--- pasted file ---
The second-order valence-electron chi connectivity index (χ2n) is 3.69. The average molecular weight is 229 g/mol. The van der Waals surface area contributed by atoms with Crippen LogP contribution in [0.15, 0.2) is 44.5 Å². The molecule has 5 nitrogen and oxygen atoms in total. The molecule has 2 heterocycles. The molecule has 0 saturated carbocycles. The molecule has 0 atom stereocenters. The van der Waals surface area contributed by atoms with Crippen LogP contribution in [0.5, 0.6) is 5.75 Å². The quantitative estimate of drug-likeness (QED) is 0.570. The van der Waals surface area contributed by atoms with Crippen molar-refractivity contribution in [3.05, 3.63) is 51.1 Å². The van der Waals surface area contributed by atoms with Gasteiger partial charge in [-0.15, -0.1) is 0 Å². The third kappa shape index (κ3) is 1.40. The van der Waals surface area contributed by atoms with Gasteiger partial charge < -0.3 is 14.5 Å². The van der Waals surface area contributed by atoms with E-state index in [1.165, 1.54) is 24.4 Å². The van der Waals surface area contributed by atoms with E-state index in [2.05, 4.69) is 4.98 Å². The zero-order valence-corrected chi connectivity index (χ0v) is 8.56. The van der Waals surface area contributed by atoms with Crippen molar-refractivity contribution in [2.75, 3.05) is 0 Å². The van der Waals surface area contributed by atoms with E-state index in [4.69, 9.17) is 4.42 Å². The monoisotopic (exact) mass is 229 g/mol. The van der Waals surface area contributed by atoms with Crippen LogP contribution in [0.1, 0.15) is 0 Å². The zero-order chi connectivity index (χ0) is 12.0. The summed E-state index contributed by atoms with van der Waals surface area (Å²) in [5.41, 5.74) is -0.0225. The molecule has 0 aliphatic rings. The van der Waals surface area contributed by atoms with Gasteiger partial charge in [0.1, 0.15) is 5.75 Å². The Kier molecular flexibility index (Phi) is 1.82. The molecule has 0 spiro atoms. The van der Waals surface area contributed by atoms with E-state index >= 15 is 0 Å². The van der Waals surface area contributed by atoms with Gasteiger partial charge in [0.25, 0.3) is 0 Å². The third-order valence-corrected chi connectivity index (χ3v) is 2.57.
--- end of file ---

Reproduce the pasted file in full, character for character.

The second-order valence-electron chi connectivity index (χ2n) is 3.69. The average molecular weight is 229 g/mol. The van der Waals surface area contributed by atoms with Crippen LogP contribution in [0.15, 0.2) is 44.5 Å². The molecule has 5 nitrogen and oxygen atoms in total. The molecule has 2 heterocycles. The molecule has 0 saturated carbocycles. The molecule has 0 atom stereocenters. The van der Waals surface area contributed by atoms with Crippen LogP contribution in [0.5, 0.6) is 5.75 Å². The quantitative estimate of drug-likeness (QED) is 0.570. The van der Waals surface area contributed by atoms with Crippen molar-refractivity contribution in [3.05, 3.63) is 51.1 Å². The van der Waals surface area contributed by atoms with Gasteiger partial charge in [-0.15, -0.1) is 0 Å². The third kappa shape index (κ3) is 1.40. The van der Waals surface area contributed by atoms with Gasteiger partial charge < -0.3 is 14.5 Å². The van der Waals surface area contributed by atoms with E-state index in [1.165, 1.54) is 24.4 Å². The van der Waals surface area contributed by atoms with E-state index in [2.05, 4.69) is 4.98 Å². The zero-order valence-corrected chi connectivity index (χ0v) is 8.56. The van der Waals surface area contributed by atoms with Crippen molar-refractivity contribution in [2.75, 3.05) is 0 Å². The van der Waals surface area contributed by atoms with E-state index in [4.69, 9.17) is 4.42 Å². The monoisotopic (exact) mass is 229 g/mol. The van der Waals surface area contributed by atoms with Crippen LogP contribution in [0.1, 0.15) is 0 Å². The zero-order chi connectivity index (χ0) is 12.0. The summed E-state index contributed by atoms with van der Waals surface area (Å²) in [5.41, 5.74) is -0.0225. The molecule has 0 aliphatic rings. The van der Waals surface area contributed by atoms with Gasteiger partial charge in [0.1, 0.15) is 5.75 Å². The Kier molecular flexibility index (Phi) is 1.82. The molecule has 0 spiro atoms. The van der Waals surface area contributed by atoms with E-state index >= 15 is 0 Å². The van der Waals surface area contributed by atoms with Gasteiger partial charge in [0.25, 0.3) is 0 Å². The third-order valence-corrected chi connectivity index (χ3v) is 2.57.